The day will also include a potluck lunch, so bring a dish to share. The event will happen rain, snow or shine — come dressed for the weather — and there will be indoor options in case of inclement weather. Meet at the Manitou parking lot at 10 a.m. Suggested donation is $20. Pre-registration is suggested. For information, contact Fred at 802-387-2681 or rtaylor@antioch.edu.

Winter Farmers’ Market begins extended holiday hours

BRATTLEBORO — Every Saturday through Dec. 22, the Winter Farmers’ Market will be open from 10 a.m.-3 p.m. for an extra hour of holiday shopping.

With a wide selection of locally grown and homemade gifts from more than 30 vendors, the market has plenty to offer visitors. Located at the Robert H. Gibson River Garden on Main Street, the market will be held every Saturday through March 31. Contact them at farmersmarket@postoilsolutions.org or call 802-869-2141.

St. Luke’s Church presents annual Christmas Tea & Sale

CHESTER — One of the most festive events in the pre-Christmas tradition in Chester is the St. Luke’s Christmas Tea and Sale.

On Saturday, Dec. 1, Willard Hall will be filled with the sounds, smells, and surprises of Christmas. Beginning at 11 a.m. through 3 p.m., there is something for everyone. Delicious light sandwiches and scrumptious sweets will cover the tea table where your choices of coffee, tea and hot spiced cider are poured by a hostess.

You may fill your plate (more than once) for $6, and join friends at inviting little tables festively decorated to eat and chat. Little hostesses come by with trays of goodies. Beforehand or after lunch, you can shop at Grandma’s Attic for little collectibles, check out and choose handmade ornaments and Christmas decorations made throughout the year by the ladies crafting group, and take home some specially baked goodies from the Bake Table.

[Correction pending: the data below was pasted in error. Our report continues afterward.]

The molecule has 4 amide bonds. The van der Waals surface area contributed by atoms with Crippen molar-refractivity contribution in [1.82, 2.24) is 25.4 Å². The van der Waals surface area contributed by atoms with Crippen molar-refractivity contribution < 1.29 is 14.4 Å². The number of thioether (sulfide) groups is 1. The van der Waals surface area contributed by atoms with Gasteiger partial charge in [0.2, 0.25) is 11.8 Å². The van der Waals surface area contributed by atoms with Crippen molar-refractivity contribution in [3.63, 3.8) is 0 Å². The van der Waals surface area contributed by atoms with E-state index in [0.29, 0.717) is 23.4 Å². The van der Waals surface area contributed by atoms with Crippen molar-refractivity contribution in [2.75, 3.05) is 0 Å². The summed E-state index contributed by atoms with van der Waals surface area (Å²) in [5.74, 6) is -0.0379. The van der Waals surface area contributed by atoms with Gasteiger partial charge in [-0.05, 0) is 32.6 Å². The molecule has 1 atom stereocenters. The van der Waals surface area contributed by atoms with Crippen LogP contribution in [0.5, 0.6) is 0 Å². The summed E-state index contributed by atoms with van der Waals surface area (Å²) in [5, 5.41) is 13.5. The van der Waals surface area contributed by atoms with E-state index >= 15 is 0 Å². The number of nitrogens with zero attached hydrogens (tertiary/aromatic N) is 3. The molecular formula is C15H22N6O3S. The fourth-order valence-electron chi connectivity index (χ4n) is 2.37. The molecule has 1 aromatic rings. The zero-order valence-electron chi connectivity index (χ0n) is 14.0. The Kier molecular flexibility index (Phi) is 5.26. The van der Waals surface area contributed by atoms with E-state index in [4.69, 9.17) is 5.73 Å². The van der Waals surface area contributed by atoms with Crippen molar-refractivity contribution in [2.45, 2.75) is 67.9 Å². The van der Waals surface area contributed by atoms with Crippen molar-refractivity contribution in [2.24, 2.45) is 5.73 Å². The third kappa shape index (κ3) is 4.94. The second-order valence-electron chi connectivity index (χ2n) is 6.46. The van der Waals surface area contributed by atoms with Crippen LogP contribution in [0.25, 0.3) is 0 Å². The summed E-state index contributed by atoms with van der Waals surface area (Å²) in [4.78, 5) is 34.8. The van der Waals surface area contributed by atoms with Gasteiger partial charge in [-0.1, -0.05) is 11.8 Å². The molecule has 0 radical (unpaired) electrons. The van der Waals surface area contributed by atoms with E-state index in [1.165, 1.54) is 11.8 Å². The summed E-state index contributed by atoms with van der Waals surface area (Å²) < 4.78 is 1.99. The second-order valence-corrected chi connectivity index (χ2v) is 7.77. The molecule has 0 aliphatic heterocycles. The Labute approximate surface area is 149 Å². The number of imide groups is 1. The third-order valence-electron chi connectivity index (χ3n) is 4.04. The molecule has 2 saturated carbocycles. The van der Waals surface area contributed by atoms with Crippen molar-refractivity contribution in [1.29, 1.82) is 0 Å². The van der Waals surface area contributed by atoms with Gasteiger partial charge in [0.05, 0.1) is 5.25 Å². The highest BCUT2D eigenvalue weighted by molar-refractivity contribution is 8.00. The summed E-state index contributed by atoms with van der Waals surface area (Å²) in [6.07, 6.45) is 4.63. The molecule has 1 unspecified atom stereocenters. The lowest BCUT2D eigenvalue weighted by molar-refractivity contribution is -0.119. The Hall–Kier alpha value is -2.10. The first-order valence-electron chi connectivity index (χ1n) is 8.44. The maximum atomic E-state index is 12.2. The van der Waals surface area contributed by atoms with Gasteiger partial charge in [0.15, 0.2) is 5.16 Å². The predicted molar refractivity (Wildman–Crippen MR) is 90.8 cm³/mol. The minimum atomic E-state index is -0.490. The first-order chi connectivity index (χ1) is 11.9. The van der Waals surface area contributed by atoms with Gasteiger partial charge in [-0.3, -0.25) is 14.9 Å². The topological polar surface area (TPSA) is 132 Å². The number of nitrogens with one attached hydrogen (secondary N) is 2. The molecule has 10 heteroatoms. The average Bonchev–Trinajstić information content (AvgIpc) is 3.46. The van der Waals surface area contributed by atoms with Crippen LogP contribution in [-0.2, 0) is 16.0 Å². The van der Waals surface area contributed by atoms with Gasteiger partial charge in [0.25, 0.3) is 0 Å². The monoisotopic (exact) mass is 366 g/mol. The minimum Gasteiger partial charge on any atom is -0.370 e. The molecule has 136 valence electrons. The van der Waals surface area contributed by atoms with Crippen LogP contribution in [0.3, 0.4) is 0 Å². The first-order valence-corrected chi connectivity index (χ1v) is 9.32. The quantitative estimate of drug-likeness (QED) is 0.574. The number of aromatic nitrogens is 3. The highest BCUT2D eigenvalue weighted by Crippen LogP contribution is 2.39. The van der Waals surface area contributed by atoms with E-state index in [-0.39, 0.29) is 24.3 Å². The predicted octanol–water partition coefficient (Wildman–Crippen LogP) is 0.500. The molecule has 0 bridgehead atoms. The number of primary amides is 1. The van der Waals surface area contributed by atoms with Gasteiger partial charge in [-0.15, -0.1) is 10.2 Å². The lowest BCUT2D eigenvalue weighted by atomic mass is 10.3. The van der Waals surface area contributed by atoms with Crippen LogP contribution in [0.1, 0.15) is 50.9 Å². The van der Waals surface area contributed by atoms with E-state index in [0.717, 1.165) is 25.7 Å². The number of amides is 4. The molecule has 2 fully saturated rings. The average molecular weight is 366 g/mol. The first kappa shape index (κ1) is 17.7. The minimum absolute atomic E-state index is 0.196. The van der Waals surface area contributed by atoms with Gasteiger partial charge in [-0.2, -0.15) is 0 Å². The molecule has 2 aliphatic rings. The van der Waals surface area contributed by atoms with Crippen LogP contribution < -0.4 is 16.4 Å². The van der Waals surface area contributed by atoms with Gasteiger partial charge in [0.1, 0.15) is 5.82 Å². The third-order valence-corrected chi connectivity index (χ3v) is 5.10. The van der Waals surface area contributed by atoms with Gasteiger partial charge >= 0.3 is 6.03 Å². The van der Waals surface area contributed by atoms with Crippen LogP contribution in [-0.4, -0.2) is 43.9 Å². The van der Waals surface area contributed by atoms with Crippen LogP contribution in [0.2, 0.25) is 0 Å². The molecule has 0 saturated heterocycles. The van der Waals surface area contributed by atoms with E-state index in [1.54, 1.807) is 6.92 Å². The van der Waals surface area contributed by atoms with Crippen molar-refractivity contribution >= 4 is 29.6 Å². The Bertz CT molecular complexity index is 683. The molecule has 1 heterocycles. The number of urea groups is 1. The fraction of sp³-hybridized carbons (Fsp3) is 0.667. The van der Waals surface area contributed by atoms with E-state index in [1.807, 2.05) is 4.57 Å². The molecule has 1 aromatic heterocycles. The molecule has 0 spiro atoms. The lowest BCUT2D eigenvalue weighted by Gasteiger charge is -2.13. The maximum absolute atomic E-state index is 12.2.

The church is on Main Street near the village green. Call Adelaide at 802-875-4634 for more information.

Dish on Main hosts benefit for Warming Shelter

SAXTONS RIVER — The Dish on Main restaurant in Saxtons River is hosting a fundraiser for the Greater Falls Warming Shelter Sunday, Dec. 2.

A part of the proceeds of meals served from 7 a.m. to 2 p.m. that day will be donated to the shelter, which opened Nov. 12 in North Walpole, N.H., to serve those without shelter in the greater Rockingham area during the winter months.

1 | 2 | Next


What do you think? Leave us a comment

Editor’s note: Our terms of service require you to use your real names. We will remove anonymous or pseudonymous comments that come to our attention. We rely on our readers’ personal integrity to stand behind what they say; please do not write anything to someone that you wouldn’t say to his or her face without your needing to wear a ski mask while saying it. Thanks for doing your part to make your responses forceful, thoughtful, provocative, and civil. We also consider your comments for the letters column in the print newspaper.

Comments

No comments yet.

Add Comment

* Required information
(will not be published)
Enter the word hand backwards.
 
Enter answer:
 
Notify me of new comments via email.
 
Remember my form details on this computer.
 
I have read and understand the privacy policy. *
 






News and Views

News

Voices

Arts

Life and Work

Milestones

Submit your news

Submit commentary

Support us

Become a member

Advertising

Print advertising

Web advertising

About us

Contact us